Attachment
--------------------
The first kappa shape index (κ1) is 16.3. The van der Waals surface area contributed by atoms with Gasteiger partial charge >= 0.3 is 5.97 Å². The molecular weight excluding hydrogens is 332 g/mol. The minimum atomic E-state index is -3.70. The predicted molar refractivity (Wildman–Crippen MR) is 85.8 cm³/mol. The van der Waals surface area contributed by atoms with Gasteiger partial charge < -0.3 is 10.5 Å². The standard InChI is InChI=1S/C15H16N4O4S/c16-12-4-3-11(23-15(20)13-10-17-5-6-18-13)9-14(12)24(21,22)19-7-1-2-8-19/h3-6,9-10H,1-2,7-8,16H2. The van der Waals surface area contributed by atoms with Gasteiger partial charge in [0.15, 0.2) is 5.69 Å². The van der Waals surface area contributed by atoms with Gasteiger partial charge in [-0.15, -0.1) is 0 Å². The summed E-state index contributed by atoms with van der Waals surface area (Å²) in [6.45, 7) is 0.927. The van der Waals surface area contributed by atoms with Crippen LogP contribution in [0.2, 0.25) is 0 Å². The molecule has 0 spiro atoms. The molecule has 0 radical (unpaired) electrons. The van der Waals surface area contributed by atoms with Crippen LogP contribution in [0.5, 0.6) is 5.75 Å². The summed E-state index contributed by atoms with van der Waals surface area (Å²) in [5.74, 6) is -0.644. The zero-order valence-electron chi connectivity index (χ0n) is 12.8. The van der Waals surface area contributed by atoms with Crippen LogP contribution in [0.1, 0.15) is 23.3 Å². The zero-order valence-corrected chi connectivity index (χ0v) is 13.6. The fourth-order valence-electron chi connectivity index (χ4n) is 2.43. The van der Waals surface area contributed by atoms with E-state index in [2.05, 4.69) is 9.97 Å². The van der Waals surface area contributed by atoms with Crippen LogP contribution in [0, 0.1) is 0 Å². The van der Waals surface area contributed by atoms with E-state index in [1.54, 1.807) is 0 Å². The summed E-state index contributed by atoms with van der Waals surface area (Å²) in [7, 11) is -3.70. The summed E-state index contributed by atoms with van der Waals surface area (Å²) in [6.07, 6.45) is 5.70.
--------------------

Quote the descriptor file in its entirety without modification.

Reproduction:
The first kappa shape index (κ1) is 16.3. The van der Waals surface area contributed by atoms with Gasteiger partial charge >= 0.3 is 5.97 Å². The molecular weight excluding hydrogens is 332 g/mol. The minimum atomic E-state index is -3.70. The predicted molar refractivity (Wildman–Crippen MR) is 85.8 cm³/mol. The van der Waals surface area contributed by atoms with Gasteiger partial charge < -0.3 is 10.5 Å². The standard InChI is InChI=1S/C15H16N4O4S/c16-12-4-3-11(23-15(20)13-10-17-5-6-18-13)9-14(12)24(21,22)19-7-1-2-8-19/h3-6,9-10H,1-2,7-8,16H2. The van der Waals surface area contributed by atoms with Gasteiger partial charge in [0.15, 0.2) is 5.69 Å². The van der Waals surface area contributed by atoms with Gasteiger partial charge in [-0.15, -0.1) is 0 Å². The summed E-state index contributed by atoms with van der Waals surface area (Å²) in [6.45, 7) is 0.927. The van der Waals surface area contributed by atoms with Crippen LogP contribution in [0.2, 0.25) is 0 Å². The molecule has 0 spiro atoms. The molecule has 0 radical (unpaired) electrons. The van der Waals surface area contributed by atoms with Crippen LogP contribution in [0.5, 0.6) is 5.75 Å². The summed E-state index contributed by atoms with van der Waals surface area (Å²) in [5.74, 6) is -0.644. The zero-order valence-electron chi connectivity index (χ0n) is 12.8. The van der Waals surface area contributed by atoms with Crippen LogP contribution in [0.1, 0.15) is 23.3 Å². The zero-order valence-corrected chi connectivity index (χ0v) is 13.6. The fourth-order valence-electron chi connectivity index (χ4n) is 2.43. The van der Waals surface area contributed by atoms with E-state index in [2.05, 4.69) is 9.97 Å². The van der Waals surface area contributed by atoms with Crippen LogP contribution in [0, 0.1) is 0 Å². The van der Waals surface area contributed by atoms with E-state index in [1.54, 1.807) is 0 Å². The summed E-state index contributed by atoms with van der Waals surface area (Å²) in [7, 11) is -3.70. The summed E-state index contributed by atoms with van der Waals surface area (Å²) in [6.07, 6.45) is 5.70.